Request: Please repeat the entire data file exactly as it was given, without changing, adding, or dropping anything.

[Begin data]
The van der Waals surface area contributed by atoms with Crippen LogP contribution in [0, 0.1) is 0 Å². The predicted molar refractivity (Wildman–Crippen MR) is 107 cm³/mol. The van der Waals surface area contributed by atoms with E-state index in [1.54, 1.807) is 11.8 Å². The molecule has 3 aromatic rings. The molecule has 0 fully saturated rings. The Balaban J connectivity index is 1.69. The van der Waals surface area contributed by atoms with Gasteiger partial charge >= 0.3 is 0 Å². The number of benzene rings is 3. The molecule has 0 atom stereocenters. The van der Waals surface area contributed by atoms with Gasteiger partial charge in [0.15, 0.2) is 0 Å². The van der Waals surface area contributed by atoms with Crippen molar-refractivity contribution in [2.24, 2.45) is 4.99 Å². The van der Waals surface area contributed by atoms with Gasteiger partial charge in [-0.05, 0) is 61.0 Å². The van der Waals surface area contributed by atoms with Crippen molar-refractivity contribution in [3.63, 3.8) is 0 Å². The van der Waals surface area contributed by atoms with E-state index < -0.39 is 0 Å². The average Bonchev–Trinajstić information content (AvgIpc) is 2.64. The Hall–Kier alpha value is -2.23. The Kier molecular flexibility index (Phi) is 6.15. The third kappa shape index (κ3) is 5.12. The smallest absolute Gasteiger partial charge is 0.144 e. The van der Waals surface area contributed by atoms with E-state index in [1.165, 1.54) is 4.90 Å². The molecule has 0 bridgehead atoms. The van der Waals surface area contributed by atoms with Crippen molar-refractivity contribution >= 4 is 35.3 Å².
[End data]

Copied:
The van der Waals surface area contributed by atoms with Crippen LogP contribution in [0, 0.1) is 0 Å². The predicted molar refractivity (Wildman–Crippen MR) is 107 cm³/mol. The van der Waals surface area contributed by atoms with E-state index in [1.54, 1.807) is 11.8 Å². The molecule has 3 aromatic rings. The molecule has 0 fully saturated rings. The Balaban J connectivity index is 1.69. The van der Waals surface area contributed by atoms with Gasteiger partial charge >= 0.3 is 0 Å². The number of benzene rings is 3. The molecule has 0 atom stereocenters. The van der Waals surface area contributed by atoms with Gasteiger partial charge in [0.15, 0.2) is 0 Å². The van der Waals surface area contributed by atoms with Crippen molar-refractivity contribution in [2.24, 2.45) is 4.99 Å². The van der Waals surface area contributed by atoms with Gasteiger partial charge in [-0.05, 0) is 61.0 Å². The van der Waals surface area contributed by atoms with Crippen molar-refractivity contribution in [3.63, 3.8) is 0 Å². The van der Waals surface area contributed by atoms with E-state index < -0.39 is 0 Å². The average Bonchev–Trinajstić information content (AvgIpc) is 2.64. The Hall–Kier alpha value is -2.23. The Kier molecular flexibility index (Phi) is 6.15. The third kappa shape index (κ3) is 5.12. The smallest absolute Gasteiger partial charge is 0.144 e. The van der Waals surface area contributed by atoms with E-state index in [1.165, 1.54) is 4.90 Å². The molecule has 0 bridgehead atoms. The van der Waals surface area contributed by atoms with Crippen molar-refractivity contribution >= 4 is 35.3 Å².